At exactly 12:01 a.m. ET Saturday, on a first-come, first-served basis, the vast social networking site gave users the green light to claim variations of their names or other nicknames of their choosing.
Within three minutes, 200,000 usernames were registered, according to the social media blog Mashable, which covered the registration process live from Facebook's headquarters Friday night.
About 1 million personalized Web addresses had been claimed after an hour. And, through Sunday, Facebook said it had assigned about 5.75 million user names.
Late into the night, Twitter pages, Facebook walls and personal blogs broadcasted messages of celebration and disappointment, as Facebook users either locked-in their names of choice or lost out to others with the same names.
Stuart Miles, 33, editor of the gadget blog Pocket-Lint.com, who lives in Hoboken, N.J., was one of the unlikely ones.
Miles said he hopped on to his computer at midnight but failed to snag his name in time. "I wasn't successful," he said. "I just couldn't get on to the site and someone else got it."
That someone else appears to be another Stuart Miles in Australia. "He was just quicker off the mark than I was," Miles said. "It would have been nice to have but it's not the end of the world."
As he is originally from the U.K., he ended up claiming "StuartMilesUK" instead.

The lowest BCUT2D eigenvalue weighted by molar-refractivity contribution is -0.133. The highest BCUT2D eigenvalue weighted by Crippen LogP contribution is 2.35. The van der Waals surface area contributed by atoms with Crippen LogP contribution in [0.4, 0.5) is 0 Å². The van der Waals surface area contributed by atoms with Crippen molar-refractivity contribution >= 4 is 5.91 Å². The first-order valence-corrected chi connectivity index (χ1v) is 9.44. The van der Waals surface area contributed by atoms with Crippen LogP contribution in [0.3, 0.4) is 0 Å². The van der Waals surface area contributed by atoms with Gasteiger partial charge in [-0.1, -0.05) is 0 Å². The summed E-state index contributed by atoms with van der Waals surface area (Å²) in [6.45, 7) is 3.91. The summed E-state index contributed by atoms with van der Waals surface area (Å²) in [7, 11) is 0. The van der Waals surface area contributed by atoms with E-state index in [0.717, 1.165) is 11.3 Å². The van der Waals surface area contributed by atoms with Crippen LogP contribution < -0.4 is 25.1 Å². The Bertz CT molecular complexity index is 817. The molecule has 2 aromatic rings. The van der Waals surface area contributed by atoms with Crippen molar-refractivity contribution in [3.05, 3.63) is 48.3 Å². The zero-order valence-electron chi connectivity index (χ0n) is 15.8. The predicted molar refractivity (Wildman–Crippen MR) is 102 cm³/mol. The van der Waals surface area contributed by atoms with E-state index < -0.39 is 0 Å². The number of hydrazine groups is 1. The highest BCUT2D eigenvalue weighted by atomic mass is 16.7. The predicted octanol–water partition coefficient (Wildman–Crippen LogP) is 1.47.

"We're planning to offer Facebook usernames to make it easier for people to find and connect with you," Facebook designer Blaise DiPersia wrote on the company's blog. "When your friends, family members or co-workers visit your profile or Pages on Facebook, they will be able to enter your username as part of the URL in their browser. This way people will have an easy-to-remember way to find you."
Although it didn't know what the participation level would be, the company said it had prepared for a spike in activity and had done quite a bit of testing. It said the registration process over the weekend went smoothly.
"It's rewarding to see the level of excitement about getting a Facebook username," said Larry Yu, a spokesman for Facebook. "It goes to show just how connected Facebook has become to people's sense of identity."
Some personalities and businesses, such as President Barack Obama and General Electric, have had personalized Facebook URLs for a while. But this change makes everyone with a personalized Web address more searchable on Google and Facebook.
Although an impressive number of Facebook users rushed to claim their URLs during the weekend, given that active Facebook users total about 200 million, the social networking site still has a ways to go.
Still, Adam Ostrow, an editor at the popular social media blog Mashable, thinks that in time more Facebook users will customize their pages.
"I think users of other sites are certainly used to having one and Facebook is promoting the fact that they're going to enable this," he said.